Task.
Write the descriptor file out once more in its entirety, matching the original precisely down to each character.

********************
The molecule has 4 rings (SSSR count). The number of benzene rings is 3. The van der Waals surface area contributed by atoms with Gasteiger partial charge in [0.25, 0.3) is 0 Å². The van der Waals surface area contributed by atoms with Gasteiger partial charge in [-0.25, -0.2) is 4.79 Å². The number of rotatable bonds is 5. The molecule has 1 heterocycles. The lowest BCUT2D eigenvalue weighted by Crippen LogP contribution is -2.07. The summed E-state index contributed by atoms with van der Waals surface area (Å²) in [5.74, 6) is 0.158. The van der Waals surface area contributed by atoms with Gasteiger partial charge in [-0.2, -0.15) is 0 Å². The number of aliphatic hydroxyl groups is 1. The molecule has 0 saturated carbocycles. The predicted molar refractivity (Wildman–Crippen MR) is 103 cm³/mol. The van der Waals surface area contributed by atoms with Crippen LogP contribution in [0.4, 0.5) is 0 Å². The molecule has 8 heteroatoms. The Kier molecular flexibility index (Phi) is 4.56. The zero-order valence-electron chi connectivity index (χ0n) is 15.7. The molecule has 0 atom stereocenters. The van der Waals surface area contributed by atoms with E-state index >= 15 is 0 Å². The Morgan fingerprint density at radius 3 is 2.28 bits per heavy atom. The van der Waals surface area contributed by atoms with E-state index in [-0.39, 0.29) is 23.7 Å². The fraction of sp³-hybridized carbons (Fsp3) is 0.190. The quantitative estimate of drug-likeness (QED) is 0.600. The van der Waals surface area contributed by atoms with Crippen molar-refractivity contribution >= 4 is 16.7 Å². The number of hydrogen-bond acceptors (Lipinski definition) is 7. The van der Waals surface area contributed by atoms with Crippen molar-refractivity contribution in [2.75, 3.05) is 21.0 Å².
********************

The molecule has 4 rings (SSSR count). The number of benzene rings is 3. The van der Waals surface area contributed by atoms with Gasteiger partial charge in [0.25, 0.3) is 0 Å². The van der Waals surface area contributed by atoms with Gasteiger partial charge in [-0.25, -0.2) is 4.79 Å². The number of rotatable bonds is 5. The molecule has 1 heterocycles. The lowest BCUT2D eigenvalue weighted by Crippen LogP contribution is -2.07. The summed E-state index contributed by atoms with van der Waals surface area (Å²) in [5.74, 6) is 0.158. The van der Waals surface area contributed by atoms with Gasteiger partial charge in [-0.2, -0.15) is 0 Å². The number of aliphatic hydroxyl groups is 1. The molecule has 0 saturated carbocycles. The predicted molar refractivity (Wildman–Crippen MR) is 103 cm³/mol. The van der Waals surface area contributed by atoms with Crippen LogP contribution in [0.4, 0.5) is 0 Å². The molecule has 8 heteroatoms. The Kier molecular flexibility index (Phi) is 4.56. The zero-order valence-electron chi connectivity index (χ0n) is 15.7. The molecule has 0 atom stereocenters. The van der Waals surface area contributed by atoms with E-state index >= 15 is 0 Å². The Morgan fingerprint density at radius 3 is 2.28 bits per heavy atom. The van der Waals surface area contributed by atoms with E-state index in [-0.39, 0.29) is 23.7 Å². The fraction of sp³-hybridized carbons (Fsp3) is 0.190. The quantitative estimate of drug-likeness (QED) is 0.600. The van der Waals surface area contributed by atoms with Crippen molar-refractivity contribution >= 4 is 16.7 Å². The number of hydrogen-bond acceptors (Lipinski definition) is 7. The van der Waals surface area contributed by atoms with Crippen molar-refractivity contribution in [2.75, 3.05) is 21.0 Å².